a
AQUILEA777
Oct 01, 2015

Holocaust publicists despise Theresienstadt, a Nazi facility where Jews were allowed to make reasonably comfortable lives for themselves. They would rather deny the many achievements of Theresienstadt Jews than compromise their thesis of Jewish suffering everywhere.

Lanzmann's speeches denouncing the ghetto are typical of this misrepresentation. New arrivals were not assailed by dogs, but greeted by Jewish teens who carried their bags. People were not afraid to converse; there was a rich social/cultural life.

The residents were not closely watched and several hundred escaped. (Some returned voluntarily.) The first Jewish Elder filed reports showing escapees still present. When this was discovered, he was sent to Auschwitz. Lanzmann omits the circumstances of this punishment. Other background information is omitted to convey a false impression of arbitrary cruelty.

Lanzmann dwells on the cremation ovens as proof of evil. But many Americans choose cremation today and such ovens are common. A high number of residents were over 70, so of course there were deaths.

In the last years of the War, Theresienstadt Jews were better off than Germans in the bombed cities -- as long as they stayed in Theresienstadt. Their one great anxiety was being sent away. There was a continuing influx and corresponding outflow. Most were sent on to Auschwitz, but others stayed in Theresienstadt throughout the War.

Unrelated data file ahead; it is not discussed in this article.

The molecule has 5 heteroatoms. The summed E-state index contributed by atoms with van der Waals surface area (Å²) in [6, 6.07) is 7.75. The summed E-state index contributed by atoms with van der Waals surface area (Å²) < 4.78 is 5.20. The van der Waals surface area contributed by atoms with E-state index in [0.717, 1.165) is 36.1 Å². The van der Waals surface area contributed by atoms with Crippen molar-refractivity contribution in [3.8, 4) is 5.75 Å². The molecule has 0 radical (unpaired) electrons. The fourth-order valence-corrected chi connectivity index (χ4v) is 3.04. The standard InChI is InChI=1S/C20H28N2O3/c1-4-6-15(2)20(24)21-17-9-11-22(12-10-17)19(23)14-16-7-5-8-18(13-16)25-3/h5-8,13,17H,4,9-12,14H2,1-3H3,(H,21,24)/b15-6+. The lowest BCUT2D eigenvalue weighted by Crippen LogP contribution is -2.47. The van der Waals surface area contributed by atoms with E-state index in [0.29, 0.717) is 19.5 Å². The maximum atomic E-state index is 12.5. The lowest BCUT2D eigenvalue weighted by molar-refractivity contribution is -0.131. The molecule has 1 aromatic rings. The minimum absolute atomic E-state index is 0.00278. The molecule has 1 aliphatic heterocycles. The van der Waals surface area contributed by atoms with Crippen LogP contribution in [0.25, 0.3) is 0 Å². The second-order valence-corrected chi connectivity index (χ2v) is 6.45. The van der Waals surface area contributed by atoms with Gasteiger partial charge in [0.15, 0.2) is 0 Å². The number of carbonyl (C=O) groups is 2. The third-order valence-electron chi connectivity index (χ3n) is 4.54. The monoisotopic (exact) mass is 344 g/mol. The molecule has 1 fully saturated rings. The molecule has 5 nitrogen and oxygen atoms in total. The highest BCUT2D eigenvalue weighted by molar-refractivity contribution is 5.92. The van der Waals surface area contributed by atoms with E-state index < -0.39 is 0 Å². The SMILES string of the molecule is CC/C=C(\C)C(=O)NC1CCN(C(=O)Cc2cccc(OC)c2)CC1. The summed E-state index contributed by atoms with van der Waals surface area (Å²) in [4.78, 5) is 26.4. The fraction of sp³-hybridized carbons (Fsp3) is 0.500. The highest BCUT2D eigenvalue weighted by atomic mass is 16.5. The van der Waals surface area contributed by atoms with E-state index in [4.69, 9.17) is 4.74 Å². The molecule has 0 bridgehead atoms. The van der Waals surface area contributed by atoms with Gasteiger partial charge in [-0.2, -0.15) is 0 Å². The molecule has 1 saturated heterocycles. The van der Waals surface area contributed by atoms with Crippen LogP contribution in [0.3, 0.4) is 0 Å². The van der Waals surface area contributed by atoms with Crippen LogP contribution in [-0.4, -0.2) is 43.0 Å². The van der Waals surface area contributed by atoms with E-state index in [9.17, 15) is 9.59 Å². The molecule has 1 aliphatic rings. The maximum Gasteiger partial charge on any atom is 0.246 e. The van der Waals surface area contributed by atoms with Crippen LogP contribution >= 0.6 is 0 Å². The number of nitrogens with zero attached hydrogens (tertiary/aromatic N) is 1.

Murmelstein, the last Jewish Elder ("the Last of the Unjust" as he mockingly called himself), was blamed as a collaborator because he energetically improved the facility and thus helped the Nazis show it off to Red Cross inspectors. Why should the residents not benefit from improvements? The inspections made sure the defeated Nazis would not liquidate the ghetto. They finally turned it over to the Red Cross.

The film includes footage of Theresienstadt activities and views of the sturdy 18th Century masonry buildings decades later -- empty and worn but still picturesque.

For positive recollections of Theresienstadt by former residents, see my comments to THE GIRLS OF ROOM 28, and THE CAT WITH THE YELLOW STAR.

For more on Theresienstadt, see also my comments to FIREFLIES IN THE DARK, I NEVER SAW ANOTHER BUTTERFLY, and A CENTURY OF WISDOM. The last two books are bad examples of Holocaust-exaggeration.

u
uncommonreader
Sep 13, 2015

Unfortunately, not sub-titled.

s
Sharpnre
Nov 05, 2014

This film is an eerie account of the actions/experiences of Murmelstein and the Theresienstadt Ghetto.

No one except Murmelstein will ever really know his true motives as he worked with Eichmann and the Gestapo. In some ways he was forced, but also his actions may have saved some victims from the gas chambers. Did the power go to his head? In such a dark time, one wonders what even ourselves are capable of as the flesh fights to survive.

The Holocaust was clearly one of the worst actions of man against man in our history. This film is troubling, but eye opening.